A college education provided veterans with a strong defense against unemployment in 2014, according to a new federal report. Among veterans with a bachelor’s degree or higher, the jobless rate was just 3.8% compared to 6% for those with only a high school diploma.
Overall, the unemployment rate among the nation’s veterans dropped from 6.6% to 5.3% year-over-year, marking the fourth year in a row of improvement, the U.S. Bureau of Labor Statistics (BLS) reported.
“Employers continue to recognize that these veterans are strong, skilled, dedicated workers,’’ U.S. Secretary of Labor Thomas E. Perez said in a March 2015 statement.
By comparison, the average unemployment rate for nonveterans nationwide fell from 7.2% in 2013 to 6% in 2014. As with veterans, other college-educated jobseekers were more likely to find work. Nonveterans with at least a bachelor’s degree had an unemployment rate of 3.1%; those with just a high school diploma had a jobless rate of 6%.
In all, about 21.2 million men and women, or 9% of the civilian population age 18 or older, were veterans as of 2014, according to the BLS report. Veterans who served during World War II, the Korean War and/or the Vietnam War made up the largest group (9.4 million), followed by Gulf War-era I and II veterans (6.5 million) and those who served outside the specified wartime periods (5.3 million).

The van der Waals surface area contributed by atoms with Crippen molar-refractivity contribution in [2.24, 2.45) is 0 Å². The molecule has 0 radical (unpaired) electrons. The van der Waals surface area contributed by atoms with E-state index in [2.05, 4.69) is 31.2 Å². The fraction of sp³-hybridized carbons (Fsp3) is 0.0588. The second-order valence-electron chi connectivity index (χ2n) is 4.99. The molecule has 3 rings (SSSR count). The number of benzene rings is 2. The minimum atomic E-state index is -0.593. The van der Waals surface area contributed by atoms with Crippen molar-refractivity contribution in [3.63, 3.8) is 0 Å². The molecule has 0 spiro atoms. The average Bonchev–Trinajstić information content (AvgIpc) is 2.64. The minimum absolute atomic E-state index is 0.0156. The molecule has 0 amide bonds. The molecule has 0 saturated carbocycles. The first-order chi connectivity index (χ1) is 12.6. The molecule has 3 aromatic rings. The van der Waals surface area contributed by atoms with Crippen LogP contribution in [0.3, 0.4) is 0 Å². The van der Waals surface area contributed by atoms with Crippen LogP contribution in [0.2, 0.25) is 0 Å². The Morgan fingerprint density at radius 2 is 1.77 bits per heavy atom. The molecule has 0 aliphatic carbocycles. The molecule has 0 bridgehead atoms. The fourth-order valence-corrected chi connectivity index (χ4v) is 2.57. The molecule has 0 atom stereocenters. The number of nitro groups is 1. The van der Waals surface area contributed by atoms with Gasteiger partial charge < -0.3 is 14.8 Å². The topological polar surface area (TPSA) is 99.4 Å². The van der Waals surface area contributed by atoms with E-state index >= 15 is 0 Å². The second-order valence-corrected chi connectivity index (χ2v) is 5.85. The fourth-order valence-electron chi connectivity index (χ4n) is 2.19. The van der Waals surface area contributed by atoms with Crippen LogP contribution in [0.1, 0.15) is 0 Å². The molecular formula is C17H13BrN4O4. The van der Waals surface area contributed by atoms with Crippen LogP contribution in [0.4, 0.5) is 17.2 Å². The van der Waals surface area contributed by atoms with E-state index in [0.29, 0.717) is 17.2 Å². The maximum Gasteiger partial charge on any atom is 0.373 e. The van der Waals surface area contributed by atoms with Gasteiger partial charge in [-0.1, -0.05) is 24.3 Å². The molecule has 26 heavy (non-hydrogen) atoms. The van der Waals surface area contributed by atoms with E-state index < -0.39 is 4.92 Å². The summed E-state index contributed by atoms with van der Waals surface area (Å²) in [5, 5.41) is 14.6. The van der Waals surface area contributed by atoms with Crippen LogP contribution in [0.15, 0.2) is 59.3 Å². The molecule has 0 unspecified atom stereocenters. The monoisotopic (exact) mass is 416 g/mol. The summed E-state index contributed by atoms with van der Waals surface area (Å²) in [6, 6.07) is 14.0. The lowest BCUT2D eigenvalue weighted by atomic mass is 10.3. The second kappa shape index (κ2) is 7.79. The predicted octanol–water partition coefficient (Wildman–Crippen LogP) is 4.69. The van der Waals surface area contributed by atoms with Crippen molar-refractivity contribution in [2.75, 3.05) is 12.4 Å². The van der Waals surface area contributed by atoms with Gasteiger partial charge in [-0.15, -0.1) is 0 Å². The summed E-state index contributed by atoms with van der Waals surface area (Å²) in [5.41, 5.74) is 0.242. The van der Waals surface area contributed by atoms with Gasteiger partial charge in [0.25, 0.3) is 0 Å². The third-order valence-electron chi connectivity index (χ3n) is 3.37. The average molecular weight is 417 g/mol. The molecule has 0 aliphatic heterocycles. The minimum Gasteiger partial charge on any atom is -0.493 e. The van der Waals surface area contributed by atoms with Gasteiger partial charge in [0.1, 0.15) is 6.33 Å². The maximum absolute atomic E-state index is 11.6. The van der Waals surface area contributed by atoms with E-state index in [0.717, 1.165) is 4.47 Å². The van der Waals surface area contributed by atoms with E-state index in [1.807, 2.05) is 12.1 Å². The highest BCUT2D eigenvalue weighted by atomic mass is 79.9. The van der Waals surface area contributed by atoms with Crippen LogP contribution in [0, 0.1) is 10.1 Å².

Among veterans who served on active duty at any time since Sept. 11, 2001 – a group referred to as Gulf War-era II veterans – the employment rate fell to 7.2%, a decline of 1.8 percentage points from the previous year and significantly lower than the post-recession peak of 12% in 2011.
The Department of Veterans Affairs and Department of Defense recently launched an online employment center that offers resources for prospective employees and employers interested in hiring veterans. Active-duty servicemembers and veterans can find jobs listings, a resume builder and a military skills translator. The site also offers employers a direct feed of veterans’ applications.
Also available to veterans is Joining Forces, an initiative launched in 2011 by First Lady Michelle Obama and Jill Biden, the wife of Vice President Joe Biden, to improve offerings in education, employment and healthcare for servicemembers, veterans and military families.
According to The White House, the nearly 230 companies taking part in Joining Forces have hired 540,000 veterans and military spouses.